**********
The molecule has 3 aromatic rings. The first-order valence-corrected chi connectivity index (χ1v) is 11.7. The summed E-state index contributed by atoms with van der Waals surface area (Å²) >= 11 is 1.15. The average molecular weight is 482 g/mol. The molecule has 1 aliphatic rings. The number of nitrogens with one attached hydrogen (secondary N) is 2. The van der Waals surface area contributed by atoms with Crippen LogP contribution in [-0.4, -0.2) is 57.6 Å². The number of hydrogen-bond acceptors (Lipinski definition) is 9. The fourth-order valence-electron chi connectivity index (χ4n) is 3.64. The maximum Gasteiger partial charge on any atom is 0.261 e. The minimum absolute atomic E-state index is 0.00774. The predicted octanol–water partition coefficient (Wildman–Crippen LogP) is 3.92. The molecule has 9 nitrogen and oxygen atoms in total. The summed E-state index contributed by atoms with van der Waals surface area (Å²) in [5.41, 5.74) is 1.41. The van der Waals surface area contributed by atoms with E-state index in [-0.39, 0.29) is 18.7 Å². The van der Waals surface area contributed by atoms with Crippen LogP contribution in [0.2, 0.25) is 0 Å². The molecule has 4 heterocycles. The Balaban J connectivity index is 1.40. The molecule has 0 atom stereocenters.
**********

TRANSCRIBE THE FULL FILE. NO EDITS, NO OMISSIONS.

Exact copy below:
The molecule has 3 aromatic rings. The first-order valence-corrected chi connectivity index (χ1v) is 11.7. The summed E-state index contributed by atoms with van der Waals surface area (Å²) >= 11 is 1.15. The average molecular weight is 482 g/mol. The molecule has 1 aliphatic rings. The number of nitrogens with one attached hydrogen (secondary N) is 2. The van der Waals surface area contributed by atoms with Crippen LogP contribution in [-0.4, -0.2) is 57.6 Å². The number of hydrogen-bond acceptors (Lipinski definition) is 9. The fourth-order valence-electron chi connectivity index (χ4n) is 3.64. The maximum Gasteiger partial charge on any atom is 0.261 e. The minimum absolute atomic E-state index is 0.00774. The predicted octanol–water partition coefficient (Wildman–Crippen LogP) is 3.92. The molecule has 9 nitrogen and oxygen atoms in total. The summed E-state index contributed by atoms with van der Waals surface area (Å²) in [5.41, 5.74) is 1.41. The van der Waals surface area contributed by atoms with E-state index in [-0.39, 0.29) is 18.7 Å². The van der Waals surface area contributed by atoms with Crippen LogP contribution in [0.2, 0.25) is 0 Å². The molecule has 4 heterocycles. The Balaban J connectivity index is 1.40. The molecule has 0 atom stereocenters.